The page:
It seems as if Lyons was simply trying to be funny in tying Pinella's use of Spanish to his comment about Macro Scutaro's hitting being like finding "a wallet on Friday" and expecting to do the same again on Monday (which I thought was a great line). He probably had no idea that his comments came off sounding like they did (Spanish guys will steal your wallet or simply that Lou Pinella will steal your wallet, it's kind of hard to tell) or that they would be interpreted that way (by who I'm not sure) - the point being that the remarks were not thought out nor were they intended to offend.

    If Fox wants to fire him for not being a good analyst that's one thing (and there are many that might agree with that sentiment) but it smacks of caving to the most hyper-sensitive among us to immediately drop the axe for unscripted bantering that unfortunately took a bad turn.

    Thursday, October 12, 2006

    Buck O'Neil

    Not that I have anything much to add, especially after this wonderful piece by Bill James published on SABR-L, but I thought this piece by Alex Belth on the passing of Buck O'Neil was very appropriate. Having lived in Kansas City I can testify to the universal high regard with which he was held by everyone in the community. I met him on several occasions, the first time at a baseball card show in Overland Park where upon seeing my Cubs hat struck up a conversation about how he had coached for the Cubs and how he enjoyed the organization. Before we moved from Kansas City I took my daughters down to the Negro League Baseball Hall of Fame one Sunday when it was reported that Buck would be on hand so they could have the pleasure and memory of meeting him as well. There was a mixup and so he wasn't there but of course we again enjoyed the museum, which is a testimony to his efforts.

    Like most others I was first introduced to Buck through Ken Burns' documentary, and I think what drew people to him was the fact his love for baseball and life despite his early circumstances was so genuine and so transparent. He wasn't bitter and as a result he educated more people about the great Negro League players and the league than anyone else. It's a shame that even if his playing and managing impact wasn't deeemd worthy of inclusion in the Hall of Fame, they couldn't find a way of inducting him for his total contribution to the game.

    Tuesday, October 10, 2006

    Lyons on Moneyball, Sort Of

    I'm sure many of you caught this little conversation during tonight's ALCS Game 1 broadcast on Fox during the top of the 5th inning.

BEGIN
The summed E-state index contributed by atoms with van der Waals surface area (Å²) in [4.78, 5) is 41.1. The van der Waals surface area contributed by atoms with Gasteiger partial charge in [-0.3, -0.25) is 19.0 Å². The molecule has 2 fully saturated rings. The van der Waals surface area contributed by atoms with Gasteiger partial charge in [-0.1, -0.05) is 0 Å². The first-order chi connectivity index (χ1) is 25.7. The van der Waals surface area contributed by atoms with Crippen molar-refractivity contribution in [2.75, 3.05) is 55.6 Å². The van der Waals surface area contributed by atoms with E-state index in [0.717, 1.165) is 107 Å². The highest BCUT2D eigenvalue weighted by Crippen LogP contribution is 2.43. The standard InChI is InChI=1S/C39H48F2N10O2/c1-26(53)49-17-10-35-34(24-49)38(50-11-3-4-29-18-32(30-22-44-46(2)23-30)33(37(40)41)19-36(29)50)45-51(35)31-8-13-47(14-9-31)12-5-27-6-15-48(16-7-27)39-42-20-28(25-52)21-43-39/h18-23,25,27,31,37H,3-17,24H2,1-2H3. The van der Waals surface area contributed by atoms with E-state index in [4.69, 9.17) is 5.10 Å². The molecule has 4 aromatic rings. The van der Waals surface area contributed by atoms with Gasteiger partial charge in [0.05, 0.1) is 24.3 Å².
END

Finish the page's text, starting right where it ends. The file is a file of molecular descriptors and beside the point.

Steve Lyons: "They [the A's] just do an outstanding job in their scouting department with Billy Beane and being able to spend the money that they have here - spend it well. They don't have alot of it but they know how to spend it."

    Lou Pinella: "So you like Moneyball then?"

    Steve Lyons: "I like some of the philosophies of Moneyball. I say give me a baseball player, give me a guy who plays baseball. Just like Billy Beane said, I was a great athlete, I wasn't a good player."

    Then the inning ended. Although time didn't allow any real explication of exactly what Lyons likes and doesn't like, I like the fact that Lyons is implying that scouting based only on tools is shortsighted just as scouting based only on undervalued skills or one dimensional skills also has its problems. The tone of the question from Pinella however, seemed just a little confrontational and Lyons responded well since it didn't appear he knew it was coming.

    The Case of the Politically Correct Pinkie

    So my wife was with our youngest daugther at her violin lesson the other day. While there the teacher in discussing the proper technique for holding the bow mentions that she is reluctant to refer to the smallest finger (pinkie finger) as "pinkie" because "several of my students have little fingers that are not pink."

    Now, the teacher is a wonderful lady and I mean no disrespect but does anyone else find that a little odd? Are we really so sensitive that the mention of the word "pinkie" will offend?

    Besides the silliness of the entire question a moment's thought tells us that the adjective pinkie must refer to something other than skin color since of course if it was in reference to pigmentation it wouldn't single out one of the five fingers. My father-in-law informs me that the word "pinkie" or "pinky" originally referred to something small or insignificant and was also used to describe small eyes or eyes half shut. My daughter's teacher can rest at ease.